General Sigel is at Sperryville, his advance at Woodwille, and his cavalry scourging east of Blue Ridge forward.
The enemy has not shown himself except by scouts. They are seen mostly in the neighborhood of the mountains.
General Hatch reports that Ewell is at Gordonsville, with 6,000 men. There is a cavalry force at Orange Court-House, as is reported by a prisoner captured yesterday, of one regiment and some straggling infantry; nothing further so far as we know. A man named Whitlock, living in Virginia, was sent to Richmond two weeks ago by General Geary. He returned yesterday by the way of Lynchburg and Charlottesville. He says the people at Richmond believed that Jackson was on his march in this direction with about 30,000 men, including Ewell's command; that he was not bound for the valley, but more in this direction. The railway men refused to pass him over the Gordonsville road, because it was wanted for troops. He heard and believed that Jackson was at Louisa Court-House and Ewell at Gordonsville; this from various sources which he cannot describe, but which produced conviction in his mind. This is about all we know of the enemy, except the daily contact with his scouts.
In obedience to instructions from General Pope, as well as in accordance with our feelings, I shall keep you posted upon the events of each day as they occur. The freshest created a great embarrassment, as it separated my command in the midst of a march. We have nearly overcome its inconveniences.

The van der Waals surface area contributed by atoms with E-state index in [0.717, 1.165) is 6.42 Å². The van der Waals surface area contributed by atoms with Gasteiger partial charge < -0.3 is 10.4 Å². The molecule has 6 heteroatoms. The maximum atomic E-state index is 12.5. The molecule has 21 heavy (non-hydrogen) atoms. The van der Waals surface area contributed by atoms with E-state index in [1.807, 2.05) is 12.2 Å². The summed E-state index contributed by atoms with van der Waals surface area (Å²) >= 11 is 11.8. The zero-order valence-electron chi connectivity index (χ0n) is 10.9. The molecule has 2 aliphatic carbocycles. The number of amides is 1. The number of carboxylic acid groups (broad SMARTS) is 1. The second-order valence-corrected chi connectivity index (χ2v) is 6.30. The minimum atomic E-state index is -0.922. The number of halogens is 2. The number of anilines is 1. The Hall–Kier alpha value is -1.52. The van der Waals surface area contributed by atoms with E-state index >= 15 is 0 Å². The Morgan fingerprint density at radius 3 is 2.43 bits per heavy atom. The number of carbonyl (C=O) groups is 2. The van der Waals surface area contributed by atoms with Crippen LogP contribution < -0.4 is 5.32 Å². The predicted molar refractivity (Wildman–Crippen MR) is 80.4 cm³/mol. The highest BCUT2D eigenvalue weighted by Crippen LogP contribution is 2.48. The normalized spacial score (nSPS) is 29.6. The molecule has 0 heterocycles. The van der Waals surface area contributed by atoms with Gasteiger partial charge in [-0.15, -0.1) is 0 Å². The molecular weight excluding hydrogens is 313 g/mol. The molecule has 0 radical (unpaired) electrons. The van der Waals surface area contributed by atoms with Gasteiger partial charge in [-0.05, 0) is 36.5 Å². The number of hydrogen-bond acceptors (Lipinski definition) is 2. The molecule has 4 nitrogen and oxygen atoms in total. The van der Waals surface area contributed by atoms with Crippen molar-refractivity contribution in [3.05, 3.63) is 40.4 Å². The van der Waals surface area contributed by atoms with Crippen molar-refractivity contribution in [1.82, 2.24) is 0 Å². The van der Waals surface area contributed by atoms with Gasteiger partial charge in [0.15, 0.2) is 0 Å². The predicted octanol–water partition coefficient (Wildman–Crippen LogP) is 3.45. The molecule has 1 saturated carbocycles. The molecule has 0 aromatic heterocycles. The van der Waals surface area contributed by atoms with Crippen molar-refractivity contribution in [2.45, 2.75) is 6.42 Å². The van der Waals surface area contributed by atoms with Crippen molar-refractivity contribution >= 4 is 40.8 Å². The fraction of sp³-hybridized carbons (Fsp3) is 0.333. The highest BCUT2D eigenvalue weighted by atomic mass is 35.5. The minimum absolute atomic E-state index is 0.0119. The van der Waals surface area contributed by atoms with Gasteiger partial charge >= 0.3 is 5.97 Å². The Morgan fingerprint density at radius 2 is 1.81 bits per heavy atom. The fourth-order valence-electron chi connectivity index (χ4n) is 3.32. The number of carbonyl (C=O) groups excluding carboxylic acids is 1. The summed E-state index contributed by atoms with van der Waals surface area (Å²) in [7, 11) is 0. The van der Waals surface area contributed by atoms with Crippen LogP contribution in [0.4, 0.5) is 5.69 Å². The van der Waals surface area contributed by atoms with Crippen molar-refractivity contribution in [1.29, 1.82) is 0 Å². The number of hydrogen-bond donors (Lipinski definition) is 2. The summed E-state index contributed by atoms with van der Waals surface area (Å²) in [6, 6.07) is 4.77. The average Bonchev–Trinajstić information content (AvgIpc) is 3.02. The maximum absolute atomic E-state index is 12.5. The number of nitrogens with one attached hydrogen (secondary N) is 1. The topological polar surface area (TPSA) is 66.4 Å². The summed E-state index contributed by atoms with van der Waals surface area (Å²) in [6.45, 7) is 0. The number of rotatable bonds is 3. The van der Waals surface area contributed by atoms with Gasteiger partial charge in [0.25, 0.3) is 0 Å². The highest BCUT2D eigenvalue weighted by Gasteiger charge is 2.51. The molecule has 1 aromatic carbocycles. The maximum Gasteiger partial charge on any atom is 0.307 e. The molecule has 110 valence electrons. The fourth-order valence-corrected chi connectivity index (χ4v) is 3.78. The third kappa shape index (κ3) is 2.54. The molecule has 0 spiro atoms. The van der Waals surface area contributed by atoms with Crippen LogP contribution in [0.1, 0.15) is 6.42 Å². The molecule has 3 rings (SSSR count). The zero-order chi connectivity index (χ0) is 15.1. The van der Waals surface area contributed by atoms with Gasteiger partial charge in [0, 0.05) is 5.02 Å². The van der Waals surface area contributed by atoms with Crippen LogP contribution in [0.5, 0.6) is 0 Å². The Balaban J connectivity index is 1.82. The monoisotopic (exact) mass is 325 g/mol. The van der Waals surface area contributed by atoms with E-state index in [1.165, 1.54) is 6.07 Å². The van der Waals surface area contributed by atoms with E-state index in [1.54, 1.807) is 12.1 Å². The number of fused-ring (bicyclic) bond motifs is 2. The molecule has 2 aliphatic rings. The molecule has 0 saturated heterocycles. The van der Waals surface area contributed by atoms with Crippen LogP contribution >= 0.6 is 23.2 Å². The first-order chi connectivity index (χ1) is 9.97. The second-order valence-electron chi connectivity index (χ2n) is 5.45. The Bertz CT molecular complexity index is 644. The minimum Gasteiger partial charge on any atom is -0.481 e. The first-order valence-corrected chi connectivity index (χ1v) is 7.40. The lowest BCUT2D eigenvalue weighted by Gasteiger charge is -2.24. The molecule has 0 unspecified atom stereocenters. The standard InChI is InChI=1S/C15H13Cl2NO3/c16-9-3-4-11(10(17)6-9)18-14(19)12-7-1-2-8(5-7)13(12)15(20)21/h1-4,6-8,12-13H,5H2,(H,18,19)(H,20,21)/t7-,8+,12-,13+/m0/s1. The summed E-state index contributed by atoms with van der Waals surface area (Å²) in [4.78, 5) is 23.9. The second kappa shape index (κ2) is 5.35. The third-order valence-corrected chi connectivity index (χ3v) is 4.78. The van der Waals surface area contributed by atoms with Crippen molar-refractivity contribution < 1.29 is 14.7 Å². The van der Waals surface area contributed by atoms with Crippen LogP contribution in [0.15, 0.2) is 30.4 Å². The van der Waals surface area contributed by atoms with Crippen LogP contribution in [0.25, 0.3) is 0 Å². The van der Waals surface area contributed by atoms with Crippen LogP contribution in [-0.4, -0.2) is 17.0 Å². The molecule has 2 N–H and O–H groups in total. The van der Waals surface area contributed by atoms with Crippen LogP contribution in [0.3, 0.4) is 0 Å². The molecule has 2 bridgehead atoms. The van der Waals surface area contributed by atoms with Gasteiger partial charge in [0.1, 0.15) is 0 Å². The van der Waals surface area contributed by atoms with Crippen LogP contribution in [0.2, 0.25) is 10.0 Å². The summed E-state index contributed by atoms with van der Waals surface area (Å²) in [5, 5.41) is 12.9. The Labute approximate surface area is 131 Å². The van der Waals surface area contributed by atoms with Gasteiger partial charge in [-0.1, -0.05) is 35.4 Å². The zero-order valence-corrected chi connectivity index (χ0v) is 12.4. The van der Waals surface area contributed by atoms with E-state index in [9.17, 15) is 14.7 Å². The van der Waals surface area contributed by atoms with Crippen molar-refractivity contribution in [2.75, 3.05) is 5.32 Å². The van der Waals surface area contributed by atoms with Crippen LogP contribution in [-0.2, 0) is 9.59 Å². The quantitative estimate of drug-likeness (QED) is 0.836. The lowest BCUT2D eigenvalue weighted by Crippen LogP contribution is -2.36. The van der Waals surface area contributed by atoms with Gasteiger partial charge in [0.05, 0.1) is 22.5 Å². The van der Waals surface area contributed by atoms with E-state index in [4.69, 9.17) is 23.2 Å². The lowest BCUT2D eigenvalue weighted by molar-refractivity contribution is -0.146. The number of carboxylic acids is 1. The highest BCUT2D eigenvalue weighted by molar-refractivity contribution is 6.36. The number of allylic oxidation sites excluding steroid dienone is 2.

I am, general, with much respect, your obedient servant,
N. P. BANKS,
SPERRYVILLE, July 21, 1862.
Colonel GEORGE D. RUGGLES:
The following shows the number, kind, and caliber of pieces of artillery of this corps: Thirteen 10-pounder Parrotts, eight 6-pounder Wiard steel, four 12-pounder Wiard steel, four 12-pounder brass howitzers, six 3-inch rifled, four 6-pounder brass rifled, ten 6-pounder brass smooth bore, two 6-pounder iron smooth bore, six 12-pounder mountain howitzers; total, fifty-seventh. Of these, there are 6-pounder brass smooth bore, two 6-pounder iron sooth bore at Winchester, in Brigadier-General Piatt's brigade, stationed there as garrison.
HDQRS. ARMY OF VA., Washington, D. C., July 21, 1862.
Commanding First Corps d'Armee, near Sperryville, Va.:
Information has been received that a considerable force of troops of the enemy has passed up the Virginia Central Railroad toward Gordonsville. It is stated that their probable destination was Staunton; some believe it was Lynchburg. Push your cavalry out as far as possible toward Staunton. Sent out scouts and spies to ascertain if there is a considerable force of the enemy in the neighborhood of, or east of Staunton. Spare no expense in this regard. Keep these headquarter, fully advised of such information as you may be able to obtain.
By command of Major-General Pope:
GEO. D. RUGGLES,
Colonel and Chief of Staff.